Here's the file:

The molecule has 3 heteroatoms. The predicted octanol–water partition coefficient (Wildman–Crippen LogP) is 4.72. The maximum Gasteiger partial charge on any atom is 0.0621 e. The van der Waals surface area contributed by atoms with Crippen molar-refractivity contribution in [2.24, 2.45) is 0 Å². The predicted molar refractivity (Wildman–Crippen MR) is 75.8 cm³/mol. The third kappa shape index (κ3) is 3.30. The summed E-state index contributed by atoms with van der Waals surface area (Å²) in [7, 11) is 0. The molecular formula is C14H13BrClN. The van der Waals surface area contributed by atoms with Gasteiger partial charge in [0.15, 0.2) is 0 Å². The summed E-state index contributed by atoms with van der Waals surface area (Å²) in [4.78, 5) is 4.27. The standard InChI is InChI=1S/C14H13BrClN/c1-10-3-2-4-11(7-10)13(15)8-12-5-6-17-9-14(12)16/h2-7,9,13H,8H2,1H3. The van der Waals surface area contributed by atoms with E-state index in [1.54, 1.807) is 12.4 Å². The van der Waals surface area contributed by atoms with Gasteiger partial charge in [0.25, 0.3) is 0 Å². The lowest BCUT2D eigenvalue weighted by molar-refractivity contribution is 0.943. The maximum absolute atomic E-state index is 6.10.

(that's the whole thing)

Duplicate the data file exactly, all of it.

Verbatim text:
The molecule has 3 heteroatoms. The predicted octanol–water partition coefficient (Wildman–Crippen LogP) is 4.72. The maximum Gasteiger partial charge on any atom is 0.0621 e. The van der Waals surface area contributed by atoms with Crippen molar-refractivity contribution in [2.24, 2.45) is 0 Å². The predicted molar refractivity (Wildman–Crippen MR) is 75.8 cm³/mol. The third kappa shape index (κ3) is 3.30. The summed E-state index contributed by atoms with van der Waals surface area (Å²) in [7, 11) is 0. The molecular formula is C14H13BrClN. The van der Waals surface area contributed by atoms with Gasteiger partial charge in [0.15, 0.2) is 0 Å². The summed E-state index contributed by atoms with van der Waals surface area (Å²) in [4.78, 5) is 4.27. The standard InChI is InChI=1S/C14H13BrClN/c1-10-3-2-4-11(7-10)13(15)8-12-5-6-17-9-14(12)16/h2-7,9,13H,8H2,1H3. The van der Waals surface area contributed by atoms with E-state index in [1.54, 1.807) is 12.4 Å². The van der Waals surface area contributed by atoms with Gasteiger partial charge in [0.25, 0.3) is 0 Å². The lowest BCUT2D eigenvalue weighted by molar-refractivity contribution is 0.943. The maximum absolute atomic E-state index is 6.10.